The most important sentence on the brief is never written on the brief.

The most important sentence on the brief is never written on the brief.


The most important sentence on the brief should always be, “This advertising must stand out, it must be noticed.”

That’s what we do.

If we don’t do that what do we do?

It should be written at the top of every brief, but it’s never written on any brief.

It should be written on every brief because unless it’s noticed there’s no point in spending your money.

No one notices it.

Nothing can happen.

The money’s wasted.

(And the figures show that 90% of the money spent on advertising is wasted, because it’s neither noticed nor remembered.)

Yet everyone assumes that just because you’ve done an ad it will be noticed,

So everyone’s attention is focused on the details of the ad.

The size of the logo, the position of the pack, the brand values, etc.

Is the ad pretty enough, witty enough, stylish enough, will it win an award?

No one’s attention is focused on the really big issue.

Well anyone even notice it?

Will it stand out?

Is it different?

Because the environments our advertising is judged in aren’t the environments they have to work in.

Account men and clients judge them in boardrooms.

Creative people judge them on awards juries.

In these forums the person presenting says something like,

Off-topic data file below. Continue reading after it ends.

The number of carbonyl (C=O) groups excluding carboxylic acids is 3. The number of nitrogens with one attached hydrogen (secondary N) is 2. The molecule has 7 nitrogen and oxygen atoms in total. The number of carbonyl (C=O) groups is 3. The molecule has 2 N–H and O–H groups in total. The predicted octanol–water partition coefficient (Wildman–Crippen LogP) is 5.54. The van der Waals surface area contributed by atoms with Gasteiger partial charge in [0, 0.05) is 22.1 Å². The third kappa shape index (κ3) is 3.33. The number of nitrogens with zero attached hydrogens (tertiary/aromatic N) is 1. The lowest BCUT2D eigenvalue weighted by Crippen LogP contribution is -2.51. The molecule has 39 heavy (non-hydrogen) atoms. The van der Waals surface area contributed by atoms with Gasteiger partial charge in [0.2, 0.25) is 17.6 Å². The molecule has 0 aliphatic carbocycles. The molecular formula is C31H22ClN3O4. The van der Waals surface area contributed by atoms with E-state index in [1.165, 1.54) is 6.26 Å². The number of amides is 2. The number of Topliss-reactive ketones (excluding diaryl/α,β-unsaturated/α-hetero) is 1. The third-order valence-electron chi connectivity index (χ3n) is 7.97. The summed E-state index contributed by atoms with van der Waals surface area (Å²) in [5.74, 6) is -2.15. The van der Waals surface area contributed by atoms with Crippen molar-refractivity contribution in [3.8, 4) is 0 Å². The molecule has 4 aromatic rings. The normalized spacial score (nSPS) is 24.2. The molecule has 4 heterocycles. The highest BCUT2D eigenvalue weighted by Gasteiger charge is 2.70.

“First I’m going to show the advert.

Then we’ll discuss it.

Okay, blinds drawn, everybody quiet.


Here we go.”

Then everyone concentrates on the press ad or the commercial, and debates it afterwards.

There is no context.

No interruption.

No extraneous noise.

Nothing to distract you from giving it 100% of your attention.

Now contrast that with the actual environment it has to work in.

If it’s a print ad it may be folded over while standing on a crowded tube train in rush hour with someone’s armpit in your face.

Or flicked past while idly chatting to a friend in Café Nero.

If it’s a commercial it comes on in the middle of a programme.

Good excuse for you to leave the TV set to go and make a snack or do some texting.

If it’s online, it pops up while you’re looking for something else, so it’s just part of the general onscreen clutter, so you brush it aside.

The rules are always the same.

Unless you get noticed, nothing can happen.

Unless you’re different, you won’t get noticed.

Now of course, different on its own isn’t enough.

But without it, you haven’t got anything.

If you can’t be different to your environment you become just part of the wallpaper.

So being different is the first and most important job.

The sine qua non.

I was explaining this one night to a group of students.

On put his hand up and said,

“Yeah, but being different’s been done hasn’t it?”

You see the problem.